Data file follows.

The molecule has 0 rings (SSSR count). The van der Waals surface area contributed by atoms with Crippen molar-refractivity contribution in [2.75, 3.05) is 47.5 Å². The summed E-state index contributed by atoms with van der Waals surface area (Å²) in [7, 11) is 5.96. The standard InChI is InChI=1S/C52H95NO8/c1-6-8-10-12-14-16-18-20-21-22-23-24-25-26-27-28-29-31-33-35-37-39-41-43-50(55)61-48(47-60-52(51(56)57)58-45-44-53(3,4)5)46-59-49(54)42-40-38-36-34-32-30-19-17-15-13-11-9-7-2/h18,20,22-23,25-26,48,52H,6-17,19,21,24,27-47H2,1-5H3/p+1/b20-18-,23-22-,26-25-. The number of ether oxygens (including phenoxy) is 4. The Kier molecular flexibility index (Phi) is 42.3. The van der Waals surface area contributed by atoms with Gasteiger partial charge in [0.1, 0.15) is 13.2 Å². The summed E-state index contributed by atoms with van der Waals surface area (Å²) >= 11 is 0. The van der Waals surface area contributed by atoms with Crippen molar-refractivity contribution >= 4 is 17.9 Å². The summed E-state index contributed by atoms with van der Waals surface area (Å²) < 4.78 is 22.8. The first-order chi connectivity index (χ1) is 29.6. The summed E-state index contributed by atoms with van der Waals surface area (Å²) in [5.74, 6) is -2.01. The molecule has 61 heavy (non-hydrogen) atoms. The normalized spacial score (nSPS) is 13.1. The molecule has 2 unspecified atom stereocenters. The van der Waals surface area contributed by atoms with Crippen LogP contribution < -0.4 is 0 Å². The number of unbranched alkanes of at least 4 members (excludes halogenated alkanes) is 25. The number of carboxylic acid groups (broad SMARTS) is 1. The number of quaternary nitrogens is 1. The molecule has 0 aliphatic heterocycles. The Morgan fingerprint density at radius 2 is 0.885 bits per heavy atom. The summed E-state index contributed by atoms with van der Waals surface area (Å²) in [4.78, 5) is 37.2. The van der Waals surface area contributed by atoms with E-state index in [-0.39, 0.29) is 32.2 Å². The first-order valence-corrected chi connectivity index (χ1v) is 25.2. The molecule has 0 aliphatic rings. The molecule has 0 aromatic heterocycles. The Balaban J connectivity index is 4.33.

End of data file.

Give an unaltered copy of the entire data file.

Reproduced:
The molecule has 0 rings (SSSR count). The van der Waals surface area contributed by atoms with Crippen molar-refractivity contribution in [2.75, 3.05) is 47.5 Å². The summed E-state index contributed by atoms with van der Waals surface area (Å²) in [7, 11) is 5.96. The standard InChI is InChI=1S/C52H95NO8/c1-6-8-10-12-14-16-18-20-21-22-23-24-25-26-27-28-29-31-33-35-37-39-41-43-50(55)61-48(47-60-52(51(56)57)58-45-44-53(3,4)5)46-59-49(54)42-40-38-36-34-32-30-19-17-15-13-11-9-7-2/h18,20,22-23,25-26,48,52H,6-17,19,21,24,27-47H2,1-5H3/p+1/b20-18-,23-22-,26-25-. The number of ether oxygens (including phenoxy) is 4. The Kier molecular flexibility index (Phi) is 42.3. The van der Waals surface area contributed by atoms with Gasteiger partial charge in [0.1, 0.15) is 13.2 Å². The summed E-state index contributed by atoms with van der Waals surface area (Å²) >= 11 is 0. The van der Waals surface area contributed by atoms with Crippen molar-refractivity contribution >= 4 is 17.9 Å². The summed E-state index contributed by atoms with van der Waals surface area (Å²) < 4.78 is 22.8. The first-order chi connectivity index (χ1) is 29.6. The summed E-state index contributed by atoms with van der Waals surface area (Å²) in [5.74, 6) is -2.01. The molecule has 61 heavy (non-hydrogen) atoms. The normalized spacial score (nSPS) is 13.1. The molecule has 2 unspecified atom stereocenters. The van der Waals surface area contributed by atoms with Crippen LogP contribution < -0.4 is 0 Å². The number of unbranched alkanes of at least 4 members (excludes halogenated alkanes) is 25. The number of carboxylic acid groups (broad SMARTS) is 1. The number of quaternary nitrogens is 1. The molecule has 0 aliphatic heterocycles. The Morgan fingerprint density at radius 2 is 0.885 bits per heavy atom. The summed E-state index contributed by atoms with van der Waals surface area (Å²) in [4.78, 5) is 37.2. The van der Waals surface area contributed by atoms with E-state index in [-0.39, 0.29) is 32.2 Å². The first-order valence-corrected chi connectivity index (χ1v) is 25.2. The molecule has 0 aliphatic rings. The molecule has 0 aromatic heterocycles. The Balaban J connectivity index is 4.33.